Technology has added a powerful tool to the inventory management toolbox of leading brands and retailers: the online marketplace. Online marketplaces have tackled the problem of excess capacity many times before, in many different industries: OpenTable matches diners with empty tables; Airbnb matches travelers with vacant rooms and homes; Upwork matches freelance workers with project opportunities.

Recommerce marketplaces do the same thing for brands and retailers: matching quality, excess inventory with an enormous network of qualified and diverse business buyers around the world. Inventory sales are no longer limited to a small pool of opportunistic buyers; now, small entrepreneurial businesses have built their operations around sourcing inventory from these marketplaces. By effectively matching buyers and sellers, online marketplaces with excellent liquidity drive both superior cost savings and velocity, and importantly, require little in the way of resources of the brand or retailer.

How do marketplaces achieve “excellent liquidity”? For recommerce marketplaces, it usually starts with the seller. The best sellers tend to have data-centric cultures (continuously measuring and improving), as well as strong leaders in both operations (who focus on workflows and space) and finance (who own cash velocity and the full P&L). As a result, their inventory is well-described and consistent, creating scores of eager repeat buyers. The breadth and depth of global demand for this inventory ensures market-driven prices at e-Commerce velocity.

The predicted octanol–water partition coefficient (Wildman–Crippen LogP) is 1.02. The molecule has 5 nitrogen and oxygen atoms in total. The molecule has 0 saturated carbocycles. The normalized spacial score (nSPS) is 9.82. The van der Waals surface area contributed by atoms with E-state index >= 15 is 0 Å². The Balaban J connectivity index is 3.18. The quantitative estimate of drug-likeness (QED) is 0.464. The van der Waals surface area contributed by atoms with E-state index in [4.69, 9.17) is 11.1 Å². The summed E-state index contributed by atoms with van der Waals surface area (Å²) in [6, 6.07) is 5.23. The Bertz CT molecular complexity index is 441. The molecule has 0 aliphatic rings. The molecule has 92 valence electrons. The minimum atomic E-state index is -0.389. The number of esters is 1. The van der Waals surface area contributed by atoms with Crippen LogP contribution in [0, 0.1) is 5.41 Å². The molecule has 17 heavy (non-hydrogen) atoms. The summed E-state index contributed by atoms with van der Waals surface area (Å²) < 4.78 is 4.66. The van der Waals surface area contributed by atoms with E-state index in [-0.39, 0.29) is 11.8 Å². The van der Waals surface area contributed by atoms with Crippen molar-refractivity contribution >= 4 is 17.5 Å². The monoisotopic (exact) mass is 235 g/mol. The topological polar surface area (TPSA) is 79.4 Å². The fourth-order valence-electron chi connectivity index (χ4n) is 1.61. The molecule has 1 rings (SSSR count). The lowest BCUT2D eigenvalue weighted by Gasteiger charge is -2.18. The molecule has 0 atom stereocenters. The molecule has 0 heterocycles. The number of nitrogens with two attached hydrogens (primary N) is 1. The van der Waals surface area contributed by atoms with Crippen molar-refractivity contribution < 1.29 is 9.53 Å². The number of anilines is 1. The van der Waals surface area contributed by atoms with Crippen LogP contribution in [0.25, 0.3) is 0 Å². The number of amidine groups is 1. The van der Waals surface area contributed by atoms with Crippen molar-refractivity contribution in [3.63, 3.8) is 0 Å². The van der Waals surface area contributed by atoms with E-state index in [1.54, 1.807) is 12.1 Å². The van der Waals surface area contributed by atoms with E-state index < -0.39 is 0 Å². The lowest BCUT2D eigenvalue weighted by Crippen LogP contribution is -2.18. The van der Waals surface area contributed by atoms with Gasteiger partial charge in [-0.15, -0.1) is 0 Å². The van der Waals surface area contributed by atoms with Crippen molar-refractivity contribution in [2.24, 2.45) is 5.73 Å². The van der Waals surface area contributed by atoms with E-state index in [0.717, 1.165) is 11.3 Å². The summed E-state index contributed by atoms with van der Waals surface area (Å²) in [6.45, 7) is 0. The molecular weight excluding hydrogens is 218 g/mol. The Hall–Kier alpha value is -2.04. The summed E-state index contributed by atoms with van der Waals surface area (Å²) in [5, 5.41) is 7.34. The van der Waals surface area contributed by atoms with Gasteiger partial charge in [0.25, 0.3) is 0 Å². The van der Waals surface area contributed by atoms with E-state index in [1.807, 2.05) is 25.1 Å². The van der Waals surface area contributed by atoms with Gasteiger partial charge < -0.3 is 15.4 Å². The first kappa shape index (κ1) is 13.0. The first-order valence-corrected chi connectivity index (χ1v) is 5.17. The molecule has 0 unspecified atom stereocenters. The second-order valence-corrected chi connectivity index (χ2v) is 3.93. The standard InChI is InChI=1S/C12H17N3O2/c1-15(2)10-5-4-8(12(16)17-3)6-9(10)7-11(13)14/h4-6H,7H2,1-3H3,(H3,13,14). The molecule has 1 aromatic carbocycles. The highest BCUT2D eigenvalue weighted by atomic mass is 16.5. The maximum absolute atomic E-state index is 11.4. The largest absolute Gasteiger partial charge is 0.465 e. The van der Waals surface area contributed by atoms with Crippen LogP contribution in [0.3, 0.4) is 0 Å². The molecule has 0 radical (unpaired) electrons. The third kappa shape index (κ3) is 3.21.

Most of the top retailers and brands in the US have adopted a marketplace approach to excess inventory, and the numbers continue to grow. From March through June this year, B-Stock has tripled the number of new sellers year-over-year. Moreover, we’re expecting 30% growth in apparel inventory alone over the next six weeks as retailers look to move historic amounts of apparel into the secondary market.

In a time when optimizing cash flow is paramount, brands and retailers of all sizes have to explore inventory management methods beyond the ways of yesterday. Take it from me — a guy far too old to eat hot dogs every day — you can’t do the things you used to do and hope it’s going to work out.


Marcus Shen is COO of B-Stock, the world’s largest B2B marketplace for returned, excess, and other liquidation merchandise. Shen has over 15 years’ experience in the Internet and software industries, specializing in SaaS, e-Commerce, operations and finance. Before joining B-Stock, he was CFO and Head of Operations of Content Analytics, an e-Commerce analytics company, where he helped scale the company and grow ARR by 400%. Prior to that, he spent over five years at Yahoo!, where he was Vice President of Corporate Development with strategic, financial and operational responsibility for the company’s investments, acquisitions, and key partnerships. Email him at: [email protected]